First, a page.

My daughter Kelly asked, “What were you thinking?” She was looking over the shoulders of her sons…our grandsons Brendan and Riley…as they were looking at my wedding album and the photo of our new “blended” family. I replied, “Obviously, we weren’t.” The ages of our children in that photo, were 8, 9, 10, 11 and 12. She asked a very good question. I would propose the same question to any two people who are about to blend families, even if their numbers are fewer than ours and the ages are different.
What are you thinking?
- Are the two of you thinking about each other and the love you’re sharing with one another?
- Are you thinking about how or whether the children will get along with each other? You may already know, or think you do.
- What do your children really think about your future spouse; their future step parent? Actions speak louder than…
- And Vice Versa? Ditto on the actions…
- Where will they live most of the time? When & how will they go back and forth?
- Are your food choices and cooking habits the same as or different from those that they’re used to?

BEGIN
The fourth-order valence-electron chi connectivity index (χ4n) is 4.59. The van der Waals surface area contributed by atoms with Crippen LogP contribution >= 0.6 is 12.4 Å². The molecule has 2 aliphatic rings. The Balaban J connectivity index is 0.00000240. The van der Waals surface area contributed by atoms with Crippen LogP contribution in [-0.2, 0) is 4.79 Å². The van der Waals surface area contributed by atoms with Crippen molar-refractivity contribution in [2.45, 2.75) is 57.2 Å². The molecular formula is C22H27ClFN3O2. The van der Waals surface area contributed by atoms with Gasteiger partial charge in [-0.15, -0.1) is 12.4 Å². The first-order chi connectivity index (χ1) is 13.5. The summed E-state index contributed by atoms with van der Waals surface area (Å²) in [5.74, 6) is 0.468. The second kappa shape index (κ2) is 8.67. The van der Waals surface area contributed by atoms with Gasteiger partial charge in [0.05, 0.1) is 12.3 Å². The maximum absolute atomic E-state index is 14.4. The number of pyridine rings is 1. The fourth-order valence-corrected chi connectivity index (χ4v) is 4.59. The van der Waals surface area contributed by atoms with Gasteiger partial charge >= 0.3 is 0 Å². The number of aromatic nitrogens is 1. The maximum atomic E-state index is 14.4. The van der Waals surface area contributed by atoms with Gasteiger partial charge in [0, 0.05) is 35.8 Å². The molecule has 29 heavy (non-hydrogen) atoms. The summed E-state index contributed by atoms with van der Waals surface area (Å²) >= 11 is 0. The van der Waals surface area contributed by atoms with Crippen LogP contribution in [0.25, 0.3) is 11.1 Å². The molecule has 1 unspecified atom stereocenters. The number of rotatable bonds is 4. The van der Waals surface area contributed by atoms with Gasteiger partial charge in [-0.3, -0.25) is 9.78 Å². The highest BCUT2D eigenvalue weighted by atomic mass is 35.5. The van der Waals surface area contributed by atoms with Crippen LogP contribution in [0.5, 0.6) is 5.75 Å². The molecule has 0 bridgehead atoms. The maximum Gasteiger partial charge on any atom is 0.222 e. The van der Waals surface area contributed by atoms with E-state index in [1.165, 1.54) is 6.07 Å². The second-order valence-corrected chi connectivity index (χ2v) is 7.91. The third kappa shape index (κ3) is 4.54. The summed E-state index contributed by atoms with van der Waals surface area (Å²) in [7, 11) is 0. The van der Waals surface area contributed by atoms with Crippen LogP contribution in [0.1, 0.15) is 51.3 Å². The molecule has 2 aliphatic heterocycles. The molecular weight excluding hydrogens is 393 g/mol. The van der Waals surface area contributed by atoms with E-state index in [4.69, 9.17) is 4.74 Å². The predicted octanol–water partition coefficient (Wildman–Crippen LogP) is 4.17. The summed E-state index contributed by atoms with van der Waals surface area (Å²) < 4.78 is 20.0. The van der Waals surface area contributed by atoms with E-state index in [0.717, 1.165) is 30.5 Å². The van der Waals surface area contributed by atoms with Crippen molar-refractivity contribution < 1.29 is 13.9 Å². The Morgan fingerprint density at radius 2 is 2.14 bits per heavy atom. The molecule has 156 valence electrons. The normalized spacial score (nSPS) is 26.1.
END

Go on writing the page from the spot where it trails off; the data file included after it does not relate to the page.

- Do you discipline differently from each other, from the former spouses?
- Will the new step siblings share bedroom(s)?
When you read (above) the ages of our children on our wedding day, you might have said “WOW!” That was a plate full. Then we moved the plate. Three days after that beautiful beach wedding, on the shores of the Chesapeake Bay in Hampton, Virginia, we moved to Denver, Colorado. We moved our newly blended family to a city, more than 1700 miles away, and into a house that only their parents had seen. New house, new city, new schools, new friends, new job assignment for me (with a lot more travel) and a new job for the new Mrs. This is not an unusual scenario in today’s America.
Here’s another question to ponder: What comes after the wedding? The honeymoon? Guess again. How about ‘the marriage.’
I recommend to those new or soon-to-be step-parents that you think about the questions I’ve proposed, and the countless others I haven’t thought of, and that someone is you know we love to ask you, if they only dared. We hope that you will talk with each other about those questions and that you’ll talk with your children about those questions.
And finally, that you will listen to what your children say. You shouldn’t have to learn it all the hard way. That’s why I say, ‘if you get to know us, we should give you hope.’ By the Grace of God and a lot of hard work, we can say that we love our life, now. We’re a fully functional family, now. We could have gotten to this point sooner if we had someone ask us those same questions.